West Virginia's state budget is withering.

Some WV lawmakers want to start tapping the publicly owned mineral wealth beneath West Virginia's state forests to generate revenue for the state.

WV Legislators have directed the Division of Natural Resources to examine the possibility of leasing natural gas drilling rights under the state's forests.

"There appears to be a growing interest in leasing the rights," said DNR Director Frank Jezioro.

Senate Finance Chairman Walt Helmick said gas leases could provide a big revenue boost for WV-DNR, who spends about $86 million annually.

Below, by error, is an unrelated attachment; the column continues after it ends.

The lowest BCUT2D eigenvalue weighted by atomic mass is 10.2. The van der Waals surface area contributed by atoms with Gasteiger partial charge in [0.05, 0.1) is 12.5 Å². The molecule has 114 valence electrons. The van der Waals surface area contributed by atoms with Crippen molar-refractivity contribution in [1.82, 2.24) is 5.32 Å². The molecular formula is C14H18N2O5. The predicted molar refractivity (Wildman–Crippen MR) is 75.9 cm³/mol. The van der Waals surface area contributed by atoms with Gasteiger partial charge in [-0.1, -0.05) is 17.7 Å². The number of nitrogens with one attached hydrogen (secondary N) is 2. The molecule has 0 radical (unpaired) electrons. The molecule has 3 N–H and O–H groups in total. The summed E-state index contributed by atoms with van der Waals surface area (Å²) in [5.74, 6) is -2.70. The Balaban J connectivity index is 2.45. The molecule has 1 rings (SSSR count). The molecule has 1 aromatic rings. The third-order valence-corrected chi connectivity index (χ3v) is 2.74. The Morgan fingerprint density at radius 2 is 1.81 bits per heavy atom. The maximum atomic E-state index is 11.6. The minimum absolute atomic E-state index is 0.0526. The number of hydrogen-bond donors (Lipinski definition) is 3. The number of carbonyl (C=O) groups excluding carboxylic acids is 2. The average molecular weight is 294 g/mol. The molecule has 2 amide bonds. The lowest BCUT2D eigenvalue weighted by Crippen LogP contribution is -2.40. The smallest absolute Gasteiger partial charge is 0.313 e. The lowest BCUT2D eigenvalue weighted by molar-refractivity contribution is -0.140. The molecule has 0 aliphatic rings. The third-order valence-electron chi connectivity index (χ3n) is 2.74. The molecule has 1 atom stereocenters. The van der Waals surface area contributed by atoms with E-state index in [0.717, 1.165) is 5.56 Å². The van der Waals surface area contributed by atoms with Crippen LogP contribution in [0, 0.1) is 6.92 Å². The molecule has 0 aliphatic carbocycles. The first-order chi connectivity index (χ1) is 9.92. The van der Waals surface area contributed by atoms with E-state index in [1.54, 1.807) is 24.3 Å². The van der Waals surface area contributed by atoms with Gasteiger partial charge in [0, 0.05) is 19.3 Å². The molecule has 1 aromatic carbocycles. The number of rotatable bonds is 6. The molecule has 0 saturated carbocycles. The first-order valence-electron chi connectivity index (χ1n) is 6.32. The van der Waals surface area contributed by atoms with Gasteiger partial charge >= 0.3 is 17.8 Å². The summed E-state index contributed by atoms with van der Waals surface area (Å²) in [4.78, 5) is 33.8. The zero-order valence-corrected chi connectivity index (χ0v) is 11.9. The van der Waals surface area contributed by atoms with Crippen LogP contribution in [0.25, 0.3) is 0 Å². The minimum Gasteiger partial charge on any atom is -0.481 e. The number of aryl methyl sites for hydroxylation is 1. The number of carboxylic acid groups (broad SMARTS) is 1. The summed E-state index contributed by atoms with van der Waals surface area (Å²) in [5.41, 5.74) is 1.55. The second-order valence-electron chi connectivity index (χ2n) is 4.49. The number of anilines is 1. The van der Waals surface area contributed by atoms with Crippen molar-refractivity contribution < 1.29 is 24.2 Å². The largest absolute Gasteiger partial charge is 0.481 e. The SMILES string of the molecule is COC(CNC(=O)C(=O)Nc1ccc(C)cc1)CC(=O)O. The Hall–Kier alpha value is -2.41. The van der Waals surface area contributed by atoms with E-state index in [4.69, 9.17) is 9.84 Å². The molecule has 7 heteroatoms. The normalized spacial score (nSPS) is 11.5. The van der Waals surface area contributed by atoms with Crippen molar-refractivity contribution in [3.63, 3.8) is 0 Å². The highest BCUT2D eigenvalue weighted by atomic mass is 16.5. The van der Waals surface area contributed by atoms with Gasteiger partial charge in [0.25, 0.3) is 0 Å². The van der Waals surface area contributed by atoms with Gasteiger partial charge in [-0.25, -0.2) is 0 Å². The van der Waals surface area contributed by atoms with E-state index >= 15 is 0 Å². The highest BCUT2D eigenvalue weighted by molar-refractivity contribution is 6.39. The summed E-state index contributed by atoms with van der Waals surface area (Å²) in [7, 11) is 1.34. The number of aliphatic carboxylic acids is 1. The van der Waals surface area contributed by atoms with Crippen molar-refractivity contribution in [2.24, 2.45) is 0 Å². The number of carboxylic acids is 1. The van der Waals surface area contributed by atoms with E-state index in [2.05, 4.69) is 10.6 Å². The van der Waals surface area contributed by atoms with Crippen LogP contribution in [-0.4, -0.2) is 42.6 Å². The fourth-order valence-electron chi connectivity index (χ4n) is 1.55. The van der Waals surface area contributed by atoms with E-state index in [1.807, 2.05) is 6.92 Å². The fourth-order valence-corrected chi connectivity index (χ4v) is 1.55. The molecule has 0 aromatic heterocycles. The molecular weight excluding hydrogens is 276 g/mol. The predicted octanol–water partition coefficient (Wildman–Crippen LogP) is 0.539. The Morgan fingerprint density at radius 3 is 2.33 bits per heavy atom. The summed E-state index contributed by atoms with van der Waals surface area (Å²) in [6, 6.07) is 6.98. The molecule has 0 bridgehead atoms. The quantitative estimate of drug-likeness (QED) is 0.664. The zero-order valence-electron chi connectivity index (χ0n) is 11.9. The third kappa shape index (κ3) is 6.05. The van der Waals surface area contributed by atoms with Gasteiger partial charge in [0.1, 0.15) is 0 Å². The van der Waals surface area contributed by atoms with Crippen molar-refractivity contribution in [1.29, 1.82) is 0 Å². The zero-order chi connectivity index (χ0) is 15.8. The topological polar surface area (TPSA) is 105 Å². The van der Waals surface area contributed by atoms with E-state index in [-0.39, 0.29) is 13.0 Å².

Helmick said, "We also want to determine how much wealth is out there."

Officials estimate that the state owns 42,577 acres of oil and gas deposits beneath all of the eight state forests except Cabwaylingo, with a 71,000 surface acreage.

Officials also estimate that the earth beneath this land contains 57,817 acres of coal, although Jezioro said there's been no discussion of developing those resources.

Natural gas drilling on WV public lands already includes active wells on three of the forests, including Kanawha State Forest.

A poorly cut access road there prompted 2007 legislation meant to control and limit how these drilling operations disturb the surface.

State forests, except Kanawha, do timbering, managed by the Division of Forestry.

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